While in the United Kingdom he worked as a boxer and also worked in a music hall.

Military career

Bullard in 1917

On a trip to Paris he decided to stay and joined the French Foreign Legion upon the outbreak of World War I in 1914. Wounded in the 1916 battles around Verdun, and awarded the Croix de Guerre, Bullard flew as a member of the Lafayette Flying Corps in the French Aéronautique Militaire, assigned to 93 Spad Squadron on 17 August 1917 where he flew some twenty missions and is thought to have shot down two enemy aircraft.

With the entry of the United States into the war the US Army Air Service convened a medical board in August 1917 for the purpose of recruiting Americans serving in the Lafayette Flying Corps. Although he passed the medical examination, Bullard was not accepted into American service because blacks were barred from flying in U.S. service at that time. Bullard was discharged from the French Air Force after fighting with another officer while off-duty and was transferred back to the French infantry in January 1918, where he served until the Armistice.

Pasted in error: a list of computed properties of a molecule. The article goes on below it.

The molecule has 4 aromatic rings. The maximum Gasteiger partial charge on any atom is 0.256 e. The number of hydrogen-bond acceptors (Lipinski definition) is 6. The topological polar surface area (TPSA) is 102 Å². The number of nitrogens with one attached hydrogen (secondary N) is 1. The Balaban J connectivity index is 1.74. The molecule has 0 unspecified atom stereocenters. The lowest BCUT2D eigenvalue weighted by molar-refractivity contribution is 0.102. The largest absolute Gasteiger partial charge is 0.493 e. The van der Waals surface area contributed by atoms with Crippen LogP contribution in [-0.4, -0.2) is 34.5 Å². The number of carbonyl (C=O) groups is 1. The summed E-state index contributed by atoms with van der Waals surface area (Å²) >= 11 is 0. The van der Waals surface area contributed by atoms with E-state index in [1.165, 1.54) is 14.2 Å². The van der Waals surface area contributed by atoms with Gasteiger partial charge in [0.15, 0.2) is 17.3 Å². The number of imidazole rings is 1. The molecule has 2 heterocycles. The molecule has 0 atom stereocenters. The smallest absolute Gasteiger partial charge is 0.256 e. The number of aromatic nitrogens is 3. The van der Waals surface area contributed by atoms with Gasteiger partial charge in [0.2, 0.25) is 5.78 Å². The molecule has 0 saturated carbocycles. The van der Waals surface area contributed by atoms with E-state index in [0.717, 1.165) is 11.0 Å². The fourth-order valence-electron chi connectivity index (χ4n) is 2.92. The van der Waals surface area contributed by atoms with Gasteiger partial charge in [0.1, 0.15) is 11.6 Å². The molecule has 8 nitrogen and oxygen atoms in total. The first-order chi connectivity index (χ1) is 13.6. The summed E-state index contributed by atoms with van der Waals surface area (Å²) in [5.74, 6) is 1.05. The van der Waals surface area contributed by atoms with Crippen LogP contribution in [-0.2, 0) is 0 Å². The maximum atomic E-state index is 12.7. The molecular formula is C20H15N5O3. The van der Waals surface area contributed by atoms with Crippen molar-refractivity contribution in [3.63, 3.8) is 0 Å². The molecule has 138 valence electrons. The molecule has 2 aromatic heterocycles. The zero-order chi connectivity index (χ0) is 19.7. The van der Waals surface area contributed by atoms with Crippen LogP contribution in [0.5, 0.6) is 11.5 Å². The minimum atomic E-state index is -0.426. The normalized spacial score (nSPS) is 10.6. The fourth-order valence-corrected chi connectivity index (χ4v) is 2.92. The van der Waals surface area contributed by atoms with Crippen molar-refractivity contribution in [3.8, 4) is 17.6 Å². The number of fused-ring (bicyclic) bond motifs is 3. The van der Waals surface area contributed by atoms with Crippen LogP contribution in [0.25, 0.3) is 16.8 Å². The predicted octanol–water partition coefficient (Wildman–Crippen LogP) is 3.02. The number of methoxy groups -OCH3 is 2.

Wargames rules WW1

Free wargames rules for the Great War. Image is of the new Airfix giftset
which seems to use their 1914-attired Germans and British with a tank and trenches...


Good thing about the Red Baron is the film of the Albatros - one of the best fighters of the War.

Radstock in the Great War